Real-World Example: In 2011, the Greater Columbus Georgia Chamber of Commerce (now Columbus 2025), learned that many local stakeholders did not understand what the chamber did and why. To raise awareness and proactively tell the chamber’s story, the chamber surveyed the community to better understand perceptions. Based on their findings, it created the “I am the Chamber” campaign to dispel misperceptions and share their story. Learn more

2. Be honest. Building and maintaining trust with local stakeholders requires honesty about the good, the bad and the ugly. Residents and business prospects know when you are ignoring a glaring truth. Speak honestly about your challenges, let stakeholders know how you plan to address them and ask them to celebrate when you make progress.

Real-World Example: The Greater Omaha Chamber’s 2015 and 2017 young professionals’ surveys found that black young professionals were six-times less likely than their peers to recommend Omaha. Rather than ignore this finding, the chamber raised this issue openly. It created a committee to tackle diversity and better grow opportunities for young professionals of color in Omaha. Learn more

3. Make communication easy. If you want to hear from locals, you must make it easy for them to reach you. There are a few ways to make engagement easier – physically meeting different audiences where they are in your community, proactively offering opportunities for feedback via online and in-person forums and using local partners to share your message with a wider audience.

4. Be inclusive. If we only communicate with the usual suspects, we will hear the same stories. Chambers must look around the room and ask, who is not here? Proactively and personally reach out to include underrepresented groups. Bringing more diverse voices to the table only strengthens your organization and builds trust that you are making the right decisions.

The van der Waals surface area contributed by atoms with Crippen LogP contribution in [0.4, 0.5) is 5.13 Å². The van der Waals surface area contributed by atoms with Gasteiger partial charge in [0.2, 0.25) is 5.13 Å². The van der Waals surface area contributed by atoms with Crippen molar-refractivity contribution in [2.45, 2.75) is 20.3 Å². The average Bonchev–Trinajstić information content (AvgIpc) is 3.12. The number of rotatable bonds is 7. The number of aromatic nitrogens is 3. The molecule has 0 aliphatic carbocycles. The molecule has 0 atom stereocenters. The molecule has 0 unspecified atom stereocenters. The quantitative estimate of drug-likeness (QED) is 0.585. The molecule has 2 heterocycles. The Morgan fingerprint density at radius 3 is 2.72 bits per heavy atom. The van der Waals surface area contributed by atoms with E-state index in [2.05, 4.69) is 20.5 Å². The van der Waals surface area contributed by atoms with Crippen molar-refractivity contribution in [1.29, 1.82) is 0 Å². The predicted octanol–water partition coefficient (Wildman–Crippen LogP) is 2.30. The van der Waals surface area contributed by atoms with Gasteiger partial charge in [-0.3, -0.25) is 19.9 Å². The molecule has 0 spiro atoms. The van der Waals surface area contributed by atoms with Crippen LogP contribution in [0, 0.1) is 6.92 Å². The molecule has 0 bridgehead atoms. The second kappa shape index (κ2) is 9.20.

Real-World Example: The Velocity 2040 effort in Chattanooga, Tenn., built an inclusive vision for the region’s future. The process included a series of public workshops and a survey that received over 5,000 responses. Efforts were made to ensure the demographics of respondents reflected the community and captured as many perspectives as possible. The Chattanooga Area Chamber of Commerce then used this inclusive vision to craft Chattanooga Climbs, the tactical economic development strategy for moving the community toward its vision over the next five years. Learn more.

5. Show you are listening: After you solicit feedback from your community, you must then show that it was heard. It is hard to build trust when residents feel like their input is falling on deaf ears. One effective way to prove that you are listening is to share testimonials – elevating the voices of actual individuals and businesses in the community, versus your own organization.

 

As chambers evolve, internal communication should be a top priority. Those that proactively communicate at home will build trust, gain support and ultimately bolster the community’s future economic success.

 

Marian Kansas is a Consultant at Avalanche. Marian is a strategic thinker and highly experienced storyteller that uses her knowledge of top-of-mind ED trends and best practices to help Avalanche’s clients engage with residents and effectively tell their community’s story. Marian understands how to effectively use marketing practices and research as an economic development tool and uses these skills to empower audiences to achieve their economic goals.
Tony DeLisi is Avalanche Consulting’s Vice President, where he focuses on workforce and economic development strategies, project management, research, and client support. He is passionate about helping communities collaborate to address challenges, inspire innovation, and grow in an inclusive manner.